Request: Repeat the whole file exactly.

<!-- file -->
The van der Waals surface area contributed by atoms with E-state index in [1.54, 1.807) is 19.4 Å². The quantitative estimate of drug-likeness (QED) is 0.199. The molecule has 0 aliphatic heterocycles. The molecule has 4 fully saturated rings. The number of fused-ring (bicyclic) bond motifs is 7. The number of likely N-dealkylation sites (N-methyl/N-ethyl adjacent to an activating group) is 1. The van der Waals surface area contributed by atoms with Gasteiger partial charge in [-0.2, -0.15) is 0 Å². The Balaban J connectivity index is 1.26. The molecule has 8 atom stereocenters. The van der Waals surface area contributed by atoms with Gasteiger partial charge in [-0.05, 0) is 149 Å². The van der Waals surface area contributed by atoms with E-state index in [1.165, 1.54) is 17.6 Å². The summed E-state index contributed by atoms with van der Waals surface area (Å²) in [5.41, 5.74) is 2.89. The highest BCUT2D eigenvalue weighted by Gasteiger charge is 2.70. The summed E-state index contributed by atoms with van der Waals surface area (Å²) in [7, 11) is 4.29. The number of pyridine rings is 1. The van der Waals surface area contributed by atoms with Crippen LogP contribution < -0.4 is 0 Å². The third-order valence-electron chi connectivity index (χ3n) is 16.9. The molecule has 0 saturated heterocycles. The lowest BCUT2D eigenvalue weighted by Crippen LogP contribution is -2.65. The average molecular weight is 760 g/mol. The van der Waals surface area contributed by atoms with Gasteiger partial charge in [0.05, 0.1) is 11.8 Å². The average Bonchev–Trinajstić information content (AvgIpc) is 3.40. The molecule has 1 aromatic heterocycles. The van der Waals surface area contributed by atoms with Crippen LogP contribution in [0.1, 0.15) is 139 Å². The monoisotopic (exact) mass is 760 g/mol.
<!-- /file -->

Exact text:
The van der Waals surface area contributed by atoms with E-state index in [1.54, 1.807) is 19.4 Å². The quantitative estimate of drug-likeness (QED) is 0.199. The molecule has 0 aliphatic heterocycles. The molecule has 4 fully saturated rings. The number of fused-ring (bicyclic) bond motifs is 7. The number of likely N-dealkylation sites (N-methyl/N-ethyl adjacent to an activating group) is 1. The van der Waals surface area contributed by atoms with Gasteiger partial charge in [-0.2, -0.15) is 0 Å². The Balaban J connectivity index is 1.26. The molecule has 8 atom stereocenters. The van der Waals surface area contributed by atoms with Gasteiger partial charge in [-0.05, 0) is 149 Å². The van der Waals surface area contributed by atoms with E-state index in [1.165, 1.54) is 17.6 Å². The summed E-state index contributed by atoms with van der Waals surface area (Å²) in [5.41, 5.74) is 2.89. The highest BCUT2D eigenvalue weighted by Gasteiger charge is 2.70. The summed E-state index contributed by atoms with van der Waals surface area (Å²) in [7, 11) is 4.29. The number of pyridine rings is 1. The van der Waals surface area contributed by atoms with Crippen LogP contribution < -0.4 is 0 Å². The third-order valence-electron chi connectivity index (χ3n) is 16.9. The molecule has 0 saturated heterocycles. The lowest BCUT2D eigenvalue weighted by Crippen LogP contribution is -2.65. The average molecular weight is 760 g/mol. The van der Waals surface area contributed by atoms with Gasteiger partial charge in [0.05, 0.1) is 11.8 Å². The average Bonchev–Trinajstić information content (AvgIpc) is 3.40. The molecule has 1 aromatic heterocycles. The van der Waals surface area contributed by atoms with Crippen LogP contribution in [0.1, 0.15) is 139 Å². The monoisotopic (exact) mass is 760 g/mol.